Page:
In the long run it seems like the meat eater problem will drop off quite a bit. First because of improving welfare standards, second because of pressures to switch to more efficient plant-based calories, and third because people stop eating more meat or even eat less meat beyond a certain income. So making the US wealthier for instance is most likely good for farm animals in the long run.
For global development in the short run, we can see that $1000 in Africa cuts animal welfare by −800 (best estimate) to −4000 (high estimate) points. And I conservatively estimated that $1 to an ACE charity improves animal welfare by 10,000 points. So $1,100 donated to GiveDirectly (=~$1,000 received) should require between $0.08 and $0.40 if you want to offset to an effective animal charity. But it’s rather arbitrary depending on just how conservative you want to be. I sort of assumed that the real effectiveness of ACE charities is 5x lower than their estimate.
Note that I don’t think that offsetting as a practice actually makes sense, it doesn’t make sense under utilitarianism, it’s more of a methodological tool to put the impacts of different things in perspective with one another.
Thanks for your response, kbog!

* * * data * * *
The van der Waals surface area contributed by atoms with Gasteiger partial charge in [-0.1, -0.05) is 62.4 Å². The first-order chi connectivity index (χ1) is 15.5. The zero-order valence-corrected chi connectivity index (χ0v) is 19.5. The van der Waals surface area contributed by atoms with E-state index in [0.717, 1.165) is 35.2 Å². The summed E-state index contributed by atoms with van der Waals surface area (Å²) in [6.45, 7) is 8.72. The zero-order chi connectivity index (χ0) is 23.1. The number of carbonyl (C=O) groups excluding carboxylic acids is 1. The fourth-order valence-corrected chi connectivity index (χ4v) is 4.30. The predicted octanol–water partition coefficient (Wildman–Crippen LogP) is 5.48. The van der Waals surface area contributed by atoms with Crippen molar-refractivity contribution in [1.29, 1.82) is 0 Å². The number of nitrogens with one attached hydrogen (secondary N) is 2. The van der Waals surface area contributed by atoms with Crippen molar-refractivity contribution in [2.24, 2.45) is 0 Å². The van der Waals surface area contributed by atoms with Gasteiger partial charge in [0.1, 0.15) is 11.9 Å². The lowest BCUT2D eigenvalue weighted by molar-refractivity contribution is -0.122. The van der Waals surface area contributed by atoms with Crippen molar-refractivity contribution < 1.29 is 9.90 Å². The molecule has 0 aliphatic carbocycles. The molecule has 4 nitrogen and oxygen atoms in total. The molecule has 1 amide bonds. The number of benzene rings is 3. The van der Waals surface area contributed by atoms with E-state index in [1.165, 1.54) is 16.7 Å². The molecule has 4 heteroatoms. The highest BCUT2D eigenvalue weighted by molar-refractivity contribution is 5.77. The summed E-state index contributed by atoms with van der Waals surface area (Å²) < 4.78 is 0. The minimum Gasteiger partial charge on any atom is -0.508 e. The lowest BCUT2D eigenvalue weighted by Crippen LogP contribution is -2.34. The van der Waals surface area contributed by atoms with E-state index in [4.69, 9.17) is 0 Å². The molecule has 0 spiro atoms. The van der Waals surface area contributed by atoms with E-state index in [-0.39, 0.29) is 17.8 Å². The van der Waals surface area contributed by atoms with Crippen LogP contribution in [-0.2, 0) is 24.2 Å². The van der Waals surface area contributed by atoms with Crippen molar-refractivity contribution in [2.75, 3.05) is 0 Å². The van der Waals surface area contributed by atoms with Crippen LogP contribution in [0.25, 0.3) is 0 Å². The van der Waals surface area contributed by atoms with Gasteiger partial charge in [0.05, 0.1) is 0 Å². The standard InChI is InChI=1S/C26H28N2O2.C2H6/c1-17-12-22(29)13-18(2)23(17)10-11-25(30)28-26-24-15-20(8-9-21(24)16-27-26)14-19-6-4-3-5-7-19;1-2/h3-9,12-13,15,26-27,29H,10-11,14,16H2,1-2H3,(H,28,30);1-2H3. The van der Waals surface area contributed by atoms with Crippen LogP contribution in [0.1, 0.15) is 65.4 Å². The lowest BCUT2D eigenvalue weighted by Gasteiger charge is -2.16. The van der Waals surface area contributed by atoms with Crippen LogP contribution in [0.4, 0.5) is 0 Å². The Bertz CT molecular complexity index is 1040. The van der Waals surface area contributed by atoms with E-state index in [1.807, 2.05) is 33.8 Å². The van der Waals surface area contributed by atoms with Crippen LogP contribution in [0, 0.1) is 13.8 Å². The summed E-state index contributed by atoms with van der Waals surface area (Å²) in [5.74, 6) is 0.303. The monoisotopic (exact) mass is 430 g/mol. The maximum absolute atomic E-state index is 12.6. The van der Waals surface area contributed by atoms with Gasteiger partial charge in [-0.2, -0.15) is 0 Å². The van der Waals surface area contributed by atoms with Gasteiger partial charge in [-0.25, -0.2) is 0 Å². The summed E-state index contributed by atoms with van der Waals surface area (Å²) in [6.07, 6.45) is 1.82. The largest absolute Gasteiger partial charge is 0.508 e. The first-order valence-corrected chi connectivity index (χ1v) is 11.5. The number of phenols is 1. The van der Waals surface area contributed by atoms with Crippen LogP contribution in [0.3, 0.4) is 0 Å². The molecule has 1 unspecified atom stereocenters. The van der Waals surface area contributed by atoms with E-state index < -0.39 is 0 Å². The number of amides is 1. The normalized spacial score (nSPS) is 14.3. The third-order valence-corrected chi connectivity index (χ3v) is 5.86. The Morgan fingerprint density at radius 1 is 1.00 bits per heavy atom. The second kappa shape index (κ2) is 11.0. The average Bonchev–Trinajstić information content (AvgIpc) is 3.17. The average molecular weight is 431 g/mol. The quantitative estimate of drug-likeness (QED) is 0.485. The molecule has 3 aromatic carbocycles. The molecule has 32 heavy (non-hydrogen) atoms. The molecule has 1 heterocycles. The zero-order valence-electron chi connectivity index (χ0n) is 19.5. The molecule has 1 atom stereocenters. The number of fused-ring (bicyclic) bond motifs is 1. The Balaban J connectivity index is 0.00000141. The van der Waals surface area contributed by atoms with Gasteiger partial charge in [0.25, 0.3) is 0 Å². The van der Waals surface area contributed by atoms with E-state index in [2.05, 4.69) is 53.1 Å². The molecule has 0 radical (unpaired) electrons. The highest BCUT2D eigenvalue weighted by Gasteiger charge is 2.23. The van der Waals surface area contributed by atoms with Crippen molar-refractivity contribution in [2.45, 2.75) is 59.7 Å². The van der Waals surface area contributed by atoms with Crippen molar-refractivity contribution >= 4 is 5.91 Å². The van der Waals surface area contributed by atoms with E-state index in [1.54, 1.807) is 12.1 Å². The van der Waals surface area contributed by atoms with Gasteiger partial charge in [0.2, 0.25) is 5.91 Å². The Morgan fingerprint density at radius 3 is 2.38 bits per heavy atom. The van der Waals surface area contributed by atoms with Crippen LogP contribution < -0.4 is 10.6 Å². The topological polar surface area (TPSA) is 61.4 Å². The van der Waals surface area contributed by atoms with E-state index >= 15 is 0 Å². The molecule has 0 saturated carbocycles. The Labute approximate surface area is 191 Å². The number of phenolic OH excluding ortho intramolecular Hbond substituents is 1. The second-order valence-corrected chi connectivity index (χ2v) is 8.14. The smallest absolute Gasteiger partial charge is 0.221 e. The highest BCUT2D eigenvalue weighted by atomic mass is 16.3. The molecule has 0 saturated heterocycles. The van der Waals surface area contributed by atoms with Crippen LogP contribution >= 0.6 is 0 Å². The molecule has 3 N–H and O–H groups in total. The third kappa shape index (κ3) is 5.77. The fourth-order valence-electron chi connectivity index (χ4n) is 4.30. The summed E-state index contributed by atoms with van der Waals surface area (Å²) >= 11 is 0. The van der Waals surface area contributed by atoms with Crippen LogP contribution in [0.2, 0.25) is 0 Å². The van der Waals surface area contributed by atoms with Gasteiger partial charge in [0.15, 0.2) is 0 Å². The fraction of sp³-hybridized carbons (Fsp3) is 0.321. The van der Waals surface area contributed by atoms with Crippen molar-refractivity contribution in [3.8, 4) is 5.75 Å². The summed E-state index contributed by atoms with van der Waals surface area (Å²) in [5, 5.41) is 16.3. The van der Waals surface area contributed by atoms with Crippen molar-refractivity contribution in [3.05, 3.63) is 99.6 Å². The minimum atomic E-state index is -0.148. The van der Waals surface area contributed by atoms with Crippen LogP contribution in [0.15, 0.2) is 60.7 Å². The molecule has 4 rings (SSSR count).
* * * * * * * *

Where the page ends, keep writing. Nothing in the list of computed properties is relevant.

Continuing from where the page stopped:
Animal welfare issues are plausibly getting worse and not better so I’d be less confident to assume it will not be an issue in the future. As the world develops and eats more meat, Compassion in World Farming estimates that annual factory farm land animals killed could increase by 50% over the next 30 years. Assuming people’s expanding moral circle will reverse this trend is dangerous when the animal welfare movement has progressed little over the past few decades (number of vegetarians in US have been flat; there are some animal welfare legislative victories but also setbacks like ag-gag rules). Innovations like clean meat could help but it is still early, and there are also ways technology can make things even worse. Assuming animal welfare issues remain as they currently are (neither deteriorating nor improving) seems to me a plausible and more responsible projection.
If so, for the Long Term Future EA Fund, let’s assume the Animal Welfare EA Fund “offset ratio” (to account for the meat eater problem) is the same for future generations as it is for the current generation. Based on your blog’s estimate of a nickel a day, it costs a person ~$1000 to offset a lifetime of meat consumption ($0.05/day x 365 days/year x 50 years). It seems your estimate is for people living in rich countries though, so maybe 30% of that or ~$300 is more applicable to the average human. This can be compared to the Long Term Future Fund’s expected cost effectiveness of saving a human life (for just the current generation). I’ve seen one estimate that assumes a reduction in x-risk of 1% for $70 billion dollars spent (again for the current generation only). This leads to ~$1000 per human life saved ($70 billion / 7 billion humans / 1%). If so, the meat eater problem offset ratio for the Long Term Future Fund is very roughly ~30% (~$300 offset per life saved / ~$1000 to save a life).